BIS’s guidance clarifies that a license is required when an item that is listed on the Commerce Control List (“CCL”) is incorporated into foreign-made items that are themselves destined for the “development” or “production” of specified front-end SME in Macau or D:5 destinations under §744.23(a)(4).

BIS’s rationale is that the definition of “production” in §772.1 of the EAR includes the term “integration,” i.e., the regulatory provision already included the physical incorporation of one item into another, or the joining of two items.

For example, under §744.23(a)(4), a license is required even when the export, reexport, or transfer (in-country) is to a third party Original Equipment Manufacturer (OEM) in a third country when there is “knowledge” at the time of the export that the item would be incorporated into a foreign-made SME item (not subject to the EAR) by the OEM in the third country, and then that item would be ultimately sent for “production” of specified SME to a manufacturer of Category 3 items in China, and is by an entity headquartered in, or with an ultimate parent headquartered in, Macau or a D:5 destination. See Topic 45.

If there is “development” or “production” of front-end SME produced at the direction of entities headquartered outside of Macau or D:5 destinations, the Temporary General License (TGL) in General Order 4, Supplement No. 1 to Part 736, is available, provided the other requirements of that section are satisfied.

BIS recommends careful, separate assessments of §744.23(a)(2), (a)(3), and (a)(4).

The 2024 IFR includes a number of comments from BIS in response to prior questions asked relating to the supply chains of supercomputers, advanced node-ICs and SMEs and how the positioning and “knowledge” of these supply chains will be reviewed for purposes of control under §744.23. Based on BIS’s responses, §744.23(a)(2), (a)(3), and (a)(4) must be assessed individually, as BIS views the license requirements under each paragraph differently, given (a)(2) and (a)(3) discuss production of certain ICs and advanced computing items, and (a)(4) discusses the equipment to produce ICs.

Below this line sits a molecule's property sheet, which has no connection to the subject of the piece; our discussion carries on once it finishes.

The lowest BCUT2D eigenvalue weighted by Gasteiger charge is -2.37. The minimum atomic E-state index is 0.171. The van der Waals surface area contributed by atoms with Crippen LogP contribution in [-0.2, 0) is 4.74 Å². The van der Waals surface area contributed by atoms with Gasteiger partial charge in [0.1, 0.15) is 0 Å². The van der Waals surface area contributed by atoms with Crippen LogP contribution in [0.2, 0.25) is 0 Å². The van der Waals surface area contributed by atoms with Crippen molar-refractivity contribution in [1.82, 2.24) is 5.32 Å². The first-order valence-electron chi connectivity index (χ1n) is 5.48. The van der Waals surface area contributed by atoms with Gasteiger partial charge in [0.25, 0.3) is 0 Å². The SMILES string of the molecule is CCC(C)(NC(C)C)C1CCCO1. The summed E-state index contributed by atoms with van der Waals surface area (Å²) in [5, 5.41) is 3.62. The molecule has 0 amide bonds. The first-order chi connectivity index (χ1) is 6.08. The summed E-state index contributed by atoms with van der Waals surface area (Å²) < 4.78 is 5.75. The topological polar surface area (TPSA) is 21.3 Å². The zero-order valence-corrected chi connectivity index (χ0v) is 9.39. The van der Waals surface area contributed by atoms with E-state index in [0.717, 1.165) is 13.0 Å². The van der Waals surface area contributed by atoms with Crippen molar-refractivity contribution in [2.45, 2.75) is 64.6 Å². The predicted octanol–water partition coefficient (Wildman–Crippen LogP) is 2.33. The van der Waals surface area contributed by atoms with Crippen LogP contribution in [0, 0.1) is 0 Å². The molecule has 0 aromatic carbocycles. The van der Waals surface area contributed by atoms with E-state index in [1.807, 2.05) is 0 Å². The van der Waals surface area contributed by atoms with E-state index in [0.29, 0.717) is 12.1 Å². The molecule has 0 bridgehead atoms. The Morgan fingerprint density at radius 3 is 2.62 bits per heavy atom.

• BIS confirmed that at any point in the supply chain, if there is any “knowledge” that some of the items being transferred (in-country) is ultimately for direct use in a prohibited end use, a license would be required for the portion or percentage of the items for which there is “knowledge” that those items are destined for use in a prohibited end use. A license could be required even if the production technology node of the “facility” at which they will be used is unknown. (See Topic 46.)
  • For example, even for upstream distributors who may not be able to keep track of all their exports, BIS confirmed that an exporter, reexport, or transferor who has positive “knowledge” that their Category 3B/C/D/E items are directly used by some entities in a prohibited end use (i.e., not incorporated into foreign-made items), but do not know what percentage of their product is used for the prohibited end use, is required to obtain a license for 100% of the items, unless the exporter can determine which items will not be used in the “development” or “production” of ICs in Macau or D:5 destinations. (See Topic 47.)
  • BIS clarified that even if the exporter cannot confirm whether the semiconductor fabrication facility in China is producing products that meet the definition of “advanced-node ICs,” if the exporter has “knowledge” that the specified item will be used in “development” or “production” of ICs in Macau or D:5 destinations, a license is required. (See Topic 47.)

Final Thoughts
The 2024 IFR does not appear to widely expand license requirements, as the 2022 and 2023 IFRs did. Rather, the 2024 IFR appears to generally consist of refinements and the notable changes described above appear to be clarifications of BIS’s interpretations of the existing rules.

Notably, the IFR does not address the use of Infrastructure as a Service (IaaS) to access “supercomputers” through the rental or leasing of IaaS platforms. It is possible this could be the subject of a separate rulemaking in the future.